This section describes the analytic perspective of what makes a Rigid Translation.
Here is a video!
In analytic terms a rigid translation is when the relation that represents the function is “changed universally’ in the following way: for any two and with , whatever is being done to that pair of related points, the same thing is being done to every single pair of related points. Moreover, this change must always be a matter of adding or subtracting (in a particular way which we will discuss below), not multiplying or dividing. This is easier to explain starting with an example.
Knowing this means we can also determine what a rigid translation is from what it does to a single point. Consider the same function as above, with the same point on its graph. If we applied an unknown rigid translation, but we knew that the point was translated to the point by that rigid translation, we can figure out what the rigid translation was. Since went to we can see that the point moved left 1 point (the -value went from 2 to 1) and down 5 (the -value went from 8 to 3). Furthermore we can then apply this information to know that the point on the original graph of must go left one and down five, so it would end up at .
Notice how, in our example, we talked about the translations that applied to the -value, and translations that applied to the -value separately. This separation is made even more clear when we write the translation in functional notation. Let’s consider a new function whose graph is;
We now want to apply the rigid translation that adds 4 to the and subtracts 5 from the -value. We can write the result of this translation by first giving it a name, say , and defining it as a modification of the original . This turns out to be slightly more tricky than one may think however.
Intuitively we might try to write our translation as follows; . After all, we wanted to add to the and subtract from the , so this seems pretty reasonable. Let’s see what the graph looks like.
A near miss! It appears that we got the vertical movement correct but it shifted the wrong direction horizontally; it shifted left instead of right! The specifics on why this horizontal shift is backwards are outside the scope of this course, but in this specific context it suffices to remember that anything that effects the is the opposite of what you’d expect. The mantra to remember is “Everything about is backward”. Since you would expect that we want to add 4 to (to move it to the right) what we actually want to do (in order to move it to the right) is subtract 4. Thus the we actually want to use is whose graph is;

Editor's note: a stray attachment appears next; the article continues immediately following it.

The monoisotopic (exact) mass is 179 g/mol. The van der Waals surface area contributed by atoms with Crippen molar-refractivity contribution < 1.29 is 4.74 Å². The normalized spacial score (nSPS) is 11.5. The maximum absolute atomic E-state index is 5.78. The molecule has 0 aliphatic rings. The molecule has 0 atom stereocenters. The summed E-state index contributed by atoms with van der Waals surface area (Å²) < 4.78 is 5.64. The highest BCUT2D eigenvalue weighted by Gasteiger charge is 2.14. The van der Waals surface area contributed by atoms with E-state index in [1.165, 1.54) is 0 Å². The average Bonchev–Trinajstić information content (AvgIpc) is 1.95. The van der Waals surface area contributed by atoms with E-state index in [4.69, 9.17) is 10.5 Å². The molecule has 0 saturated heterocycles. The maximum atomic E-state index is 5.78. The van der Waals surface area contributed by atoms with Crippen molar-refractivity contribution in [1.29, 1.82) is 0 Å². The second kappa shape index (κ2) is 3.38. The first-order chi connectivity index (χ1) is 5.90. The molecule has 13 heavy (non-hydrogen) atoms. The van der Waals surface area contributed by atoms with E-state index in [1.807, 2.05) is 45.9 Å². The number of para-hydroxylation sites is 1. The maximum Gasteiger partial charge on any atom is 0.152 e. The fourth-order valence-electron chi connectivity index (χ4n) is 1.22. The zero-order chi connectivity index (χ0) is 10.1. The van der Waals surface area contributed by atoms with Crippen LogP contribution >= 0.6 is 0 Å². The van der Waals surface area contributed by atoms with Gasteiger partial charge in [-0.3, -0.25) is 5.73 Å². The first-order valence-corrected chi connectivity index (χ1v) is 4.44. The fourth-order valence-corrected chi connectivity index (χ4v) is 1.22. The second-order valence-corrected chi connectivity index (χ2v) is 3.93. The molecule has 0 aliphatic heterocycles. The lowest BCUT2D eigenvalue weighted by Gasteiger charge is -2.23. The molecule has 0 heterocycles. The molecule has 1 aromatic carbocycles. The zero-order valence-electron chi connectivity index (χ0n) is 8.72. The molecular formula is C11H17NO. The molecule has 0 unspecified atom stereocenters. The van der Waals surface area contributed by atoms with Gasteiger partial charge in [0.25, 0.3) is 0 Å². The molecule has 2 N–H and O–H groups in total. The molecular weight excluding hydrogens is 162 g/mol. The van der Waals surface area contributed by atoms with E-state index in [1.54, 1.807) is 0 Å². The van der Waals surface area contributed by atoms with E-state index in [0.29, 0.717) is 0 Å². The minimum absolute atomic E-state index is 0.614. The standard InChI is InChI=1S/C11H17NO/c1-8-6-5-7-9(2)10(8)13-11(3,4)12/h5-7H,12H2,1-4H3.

Writing this rigid translation using function notation (ie ) is the ‘functional representation’. In general, a rigid translation of a function can be written by adding (or subtracting) values from the functional argument (the part inside the parentheses that follow the letter ), or by adding/subtracting values to the overall result after applying . So, if you want to add some number to the values and another number to the value, you can write the translation as;
Notice that the inside has a subtraction sign in front of it. If you remember it in this form then you can write the as you would expect (since the is being subtracted not added which will take care of the ’opposite of what you’d except’ part). Thus if you want to move the graph to the right 4 units, you can use in the form, giving . In comparison if you wanted to move the graph to the left by 4 you would do the same process. Since it’s to the left you would think , so plugging that into the form above we have which is correct.
Play with the following graph to see what happens as you change the parameters. Be careful to observe the effect of the sign of the parameters in the example. Hopefully using this interactive graph will help make clear how changing the values (rigidly) translates the graph!